It had been a while since I made artwork that wasn't intended for a clients tattoo. So at some point I started a triptych that was meant to go on the wall of my workstation at the tattoo parlour. My favourite creatures to draw from Asian tattooing are Dragons, Onis and FuDogs so I made those three in a darker and more aggressive style which was something I wanted to explore.
Most of the times I start my designs in a smaller scale pencil sketch, because I find it hard to focus on the big picture instead so starting it smaller helps me a lot! Then if I'm happy with the main idea of what I've sketched out I scan it and print it in the size I want to paint it. For those three I cut my favourite 300gr/m2 Bristol in three 50x22cm pieces.
After tracing, I line the artwork with a water based ink brush pen. I don’t focus at perfection at that point because I do a second pass of most of the thicker outlines after colouring is done.
Usually I find it easier to start blending shades from the darkest to the lightest. There’s exceptions to that, like when I want to create a certain texture.
Some times I’m sure of what is the colouring I’m looking for but most of the times that’s not the case. I have a vague idea like in the dragon for example that the background will be really dark and most of the highlight will be on the lower part of the face and the part of the body in the lower part of the artwork. But instead of working on the entire artwork layer by layer of colour, I might find myself finishing it section by section.
So instead of applying all the black, then all the browns, then all the yellows and so on, on the entire artwork, I will do this layering on a smaller section like the upper part of the head for example. Then copy the process for another section. I find it easier to get the blending I want when I focus on a smaller part, instead of always looking at the big picture.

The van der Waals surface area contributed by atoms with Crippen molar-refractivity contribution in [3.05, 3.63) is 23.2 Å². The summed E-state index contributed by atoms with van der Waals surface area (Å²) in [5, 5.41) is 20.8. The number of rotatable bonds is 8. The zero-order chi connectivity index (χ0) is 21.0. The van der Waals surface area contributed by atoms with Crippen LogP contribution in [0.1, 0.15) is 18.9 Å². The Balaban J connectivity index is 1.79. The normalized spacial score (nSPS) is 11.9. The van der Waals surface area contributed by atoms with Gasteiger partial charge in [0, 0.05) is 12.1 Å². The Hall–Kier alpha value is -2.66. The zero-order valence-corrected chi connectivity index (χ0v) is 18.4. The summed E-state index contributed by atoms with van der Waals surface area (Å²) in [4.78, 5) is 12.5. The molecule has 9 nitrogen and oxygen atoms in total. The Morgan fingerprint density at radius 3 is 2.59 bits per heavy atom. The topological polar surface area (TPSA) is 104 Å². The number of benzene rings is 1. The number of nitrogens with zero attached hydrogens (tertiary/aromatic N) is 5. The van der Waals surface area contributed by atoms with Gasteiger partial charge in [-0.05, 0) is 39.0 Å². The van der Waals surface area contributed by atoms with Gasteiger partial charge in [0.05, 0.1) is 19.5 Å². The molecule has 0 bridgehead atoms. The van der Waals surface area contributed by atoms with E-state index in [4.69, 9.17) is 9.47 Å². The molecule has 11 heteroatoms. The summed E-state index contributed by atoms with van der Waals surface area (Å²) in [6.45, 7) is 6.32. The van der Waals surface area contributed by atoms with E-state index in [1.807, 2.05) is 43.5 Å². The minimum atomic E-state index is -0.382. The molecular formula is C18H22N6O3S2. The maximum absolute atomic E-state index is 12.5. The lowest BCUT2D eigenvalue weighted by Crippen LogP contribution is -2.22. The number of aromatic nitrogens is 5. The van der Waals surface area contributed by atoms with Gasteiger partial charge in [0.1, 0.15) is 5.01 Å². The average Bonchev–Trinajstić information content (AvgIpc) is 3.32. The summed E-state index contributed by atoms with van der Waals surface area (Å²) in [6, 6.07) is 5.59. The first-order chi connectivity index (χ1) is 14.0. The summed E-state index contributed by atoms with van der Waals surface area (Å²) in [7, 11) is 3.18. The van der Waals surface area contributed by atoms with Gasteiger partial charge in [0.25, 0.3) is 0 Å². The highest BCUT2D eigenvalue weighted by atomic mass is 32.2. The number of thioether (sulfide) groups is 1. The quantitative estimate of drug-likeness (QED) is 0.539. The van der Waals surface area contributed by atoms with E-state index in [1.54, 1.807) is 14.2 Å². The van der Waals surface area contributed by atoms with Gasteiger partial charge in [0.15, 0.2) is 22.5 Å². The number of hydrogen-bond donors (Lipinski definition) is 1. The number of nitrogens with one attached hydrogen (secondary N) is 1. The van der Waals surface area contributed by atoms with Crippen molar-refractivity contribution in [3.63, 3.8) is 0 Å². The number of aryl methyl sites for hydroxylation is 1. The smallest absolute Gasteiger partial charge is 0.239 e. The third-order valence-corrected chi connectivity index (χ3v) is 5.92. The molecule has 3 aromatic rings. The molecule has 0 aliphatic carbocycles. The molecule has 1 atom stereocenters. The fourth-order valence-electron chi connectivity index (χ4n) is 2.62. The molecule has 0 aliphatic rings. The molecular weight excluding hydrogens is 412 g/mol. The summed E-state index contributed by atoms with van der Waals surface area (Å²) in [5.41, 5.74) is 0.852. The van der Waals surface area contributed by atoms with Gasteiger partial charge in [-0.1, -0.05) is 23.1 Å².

An advantage I’ve found in this process is that if I find that I like how the colour shading looks in one part better than another, I can adjust the colouring to match the one I like (since markers are pretty versatile and fun to work with).
Ever since the original draft I had imagined those three with a hard side lighting. However this would give them a much more realistic look than what I was looking for, so I maintained the thick outlining and the flat traditional flame elements to balance it out.
My lovely mom sewed the black fabric (nope..I can’t use a sewing machine for the life of me!) and then I installed the artwork on it with velcro.
There’s a very old little shop in Athens where I get all my cords and tassels and can even get them custom made which is great if I want them to match the artwork. In this case however because of the intensity of the colours I decided everything else should be black.
And that’s pretty much it!
It took me a while to finish colouring them as I got caught up with tattooing but finally I can hang them over my booth.
I think they would make cool prints so that’s the next step!
Watch the video below if you want to see some of the things mentioned above!